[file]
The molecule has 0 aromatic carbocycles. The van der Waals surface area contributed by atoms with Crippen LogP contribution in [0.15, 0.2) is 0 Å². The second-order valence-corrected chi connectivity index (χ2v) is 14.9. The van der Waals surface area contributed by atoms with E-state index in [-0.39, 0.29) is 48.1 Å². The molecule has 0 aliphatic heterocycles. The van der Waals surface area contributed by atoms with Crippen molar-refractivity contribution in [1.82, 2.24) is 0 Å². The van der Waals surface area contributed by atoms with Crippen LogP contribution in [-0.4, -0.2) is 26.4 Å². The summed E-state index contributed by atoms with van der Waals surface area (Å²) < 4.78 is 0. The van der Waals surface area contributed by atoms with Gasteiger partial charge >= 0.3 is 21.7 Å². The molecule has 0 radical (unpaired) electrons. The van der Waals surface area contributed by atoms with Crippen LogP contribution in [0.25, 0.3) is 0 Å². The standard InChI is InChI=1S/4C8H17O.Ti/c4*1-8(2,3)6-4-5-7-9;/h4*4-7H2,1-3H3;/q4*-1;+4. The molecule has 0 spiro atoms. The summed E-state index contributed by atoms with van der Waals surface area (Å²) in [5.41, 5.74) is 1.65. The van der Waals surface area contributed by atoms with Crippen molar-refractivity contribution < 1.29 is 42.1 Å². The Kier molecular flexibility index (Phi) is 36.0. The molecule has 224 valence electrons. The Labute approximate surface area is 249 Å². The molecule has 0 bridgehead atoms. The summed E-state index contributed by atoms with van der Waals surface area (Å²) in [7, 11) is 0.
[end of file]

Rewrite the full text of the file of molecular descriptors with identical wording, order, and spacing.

The molecule has 0 aromatic carbocycles. The van der Waals surface area contributed by atoms with Crippen LogP contribution in [0.15, 0.2) is 0 Å². The second-order valence-corrected chi connectivity index (χ2v) is 14.9. The van der Waals surface area contributed by atoms with E-state index in [-0.39, 0.29) is 48.1 Å². The molecule has 0 aliphatic heterocycles. The van der Waals surface area contributed by atoms with Crippen molar-refractivity contribution in [1.82, 2.24) is 0 Å². The van der Waals surface area contributed by atoms with Crippen LogP contribution in [-0.4, -0.2) is 26.4 Å². The summed E-state index contributed by atoms with van der Waals surface area (Å²) < 4.78 is 0. The van der Waals surface area contributed by atoms with Gasteiger partial charge >= 0.3 is 21.7 Å². The molecule has 0 radical (unpaired) electrons. The van der Waals surface area contributed by atoms with Crippen LogP contribution in [0.25, 0.3) is 0 Å². The standard InChI is InChI=1S/4C8H17O.Ti/c4*1-8(2,3)6-4-5-7-9;/h4*4-7H2,1-3H3;/q4*-1;+4. The molecule has 0 spiro atoms. The summed E-state index contributed by atoms with van der Waals surface area (Å²) in [5.41, 5.74) is 1.65. The van der Waals surface area contributed by atoms with Crippen molar-refractivity contribution < 1.29 is 42.1 Å². The Kier molecular flexibility index (Phi) is 36.0. The molecule has 224 valence electrons. The Labute approximate surface area is 249 Å². The molecule has 0 bridgehead atoms. The summed E-state index contributed by atoms with van der Waals surface area (Å²) in [7, 11) is 0.